He tells stories that reveal both a profound humanity and the inexorable passing of time. The Hermès Foundation and Aperture Foundation are pleased to present the exhibition In Good Time, the first mid-career survey of DuBois’ photographs, curated by Cory Jacobs. This retrospective contains three different bodies of work: All the Days and Nights, Avella, and My Last Day at Seventeen.
Family is a recurring theme in DuBois’ work, and his first project on the subject, All the Days and Nights, took over twenty years to complete. In 1984, DuBois began photographing his own family, tracing the complicated and nuanced relationships that unfolded as time passed and events transpired, such as his father’s near-fatal accident, subsequent recovery, and the impact on his family.
For his series Avella, DuBois spent years photographing the residents of an old coal-mining town in Pennsylvania where his grandmother had lived. He collected her stories and made a portrait of the inhabitants of an American town past its prime.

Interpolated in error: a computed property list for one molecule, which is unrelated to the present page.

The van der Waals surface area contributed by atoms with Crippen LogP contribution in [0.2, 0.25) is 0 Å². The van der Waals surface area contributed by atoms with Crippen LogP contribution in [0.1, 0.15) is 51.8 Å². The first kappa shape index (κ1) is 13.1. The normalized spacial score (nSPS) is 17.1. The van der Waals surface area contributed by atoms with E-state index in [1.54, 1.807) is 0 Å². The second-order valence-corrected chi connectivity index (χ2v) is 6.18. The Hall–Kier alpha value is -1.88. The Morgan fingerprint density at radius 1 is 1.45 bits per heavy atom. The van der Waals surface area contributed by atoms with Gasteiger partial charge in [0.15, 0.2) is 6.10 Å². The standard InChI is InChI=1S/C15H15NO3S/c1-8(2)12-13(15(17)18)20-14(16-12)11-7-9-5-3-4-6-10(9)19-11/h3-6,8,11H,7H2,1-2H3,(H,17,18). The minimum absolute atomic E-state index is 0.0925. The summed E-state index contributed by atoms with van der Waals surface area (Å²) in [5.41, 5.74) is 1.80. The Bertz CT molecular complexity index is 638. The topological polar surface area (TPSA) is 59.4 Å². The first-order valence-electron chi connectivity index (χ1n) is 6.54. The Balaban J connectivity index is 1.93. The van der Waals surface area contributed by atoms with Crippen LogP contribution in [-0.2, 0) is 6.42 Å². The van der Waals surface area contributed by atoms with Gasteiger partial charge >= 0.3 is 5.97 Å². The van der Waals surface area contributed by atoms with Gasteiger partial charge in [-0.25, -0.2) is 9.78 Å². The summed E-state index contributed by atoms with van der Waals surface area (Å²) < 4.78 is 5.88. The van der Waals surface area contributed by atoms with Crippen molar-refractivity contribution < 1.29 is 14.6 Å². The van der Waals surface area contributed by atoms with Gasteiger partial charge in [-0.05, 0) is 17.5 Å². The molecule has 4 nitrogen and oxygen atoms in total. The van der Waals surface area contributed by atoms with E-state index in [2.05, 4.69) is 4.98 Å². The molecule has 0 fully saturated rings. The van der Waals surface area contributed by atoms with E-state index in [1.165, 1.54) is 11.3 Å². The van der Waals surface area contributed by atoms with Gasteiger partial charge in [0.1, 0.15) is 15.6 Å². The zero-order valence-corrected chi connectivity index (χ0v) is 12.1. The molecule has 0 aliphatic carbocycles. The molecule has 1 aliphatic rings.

In his most recent series, My Last Day at Seventeen, DuBois traveled to Cobh, Ireland, where he was an artist-in-residence at the Sirius Arts Centre. What started as a month-long residency turned into a five-year project for DuBois, who was fascinated by the complex connections between the teenagers in the insular neighborhood of Russell Heights. He began photographing them, and earned their trust, in order to tell a coming-of-age story about the delicate moment between childhood and adulthood, filled with both confidence and uncertainty.
Some of DuBois’ photographs are candid; most often he orchestrates scenes, engaging the narrative languages of cinema and literature to give access to the truth and complexity of lived experience.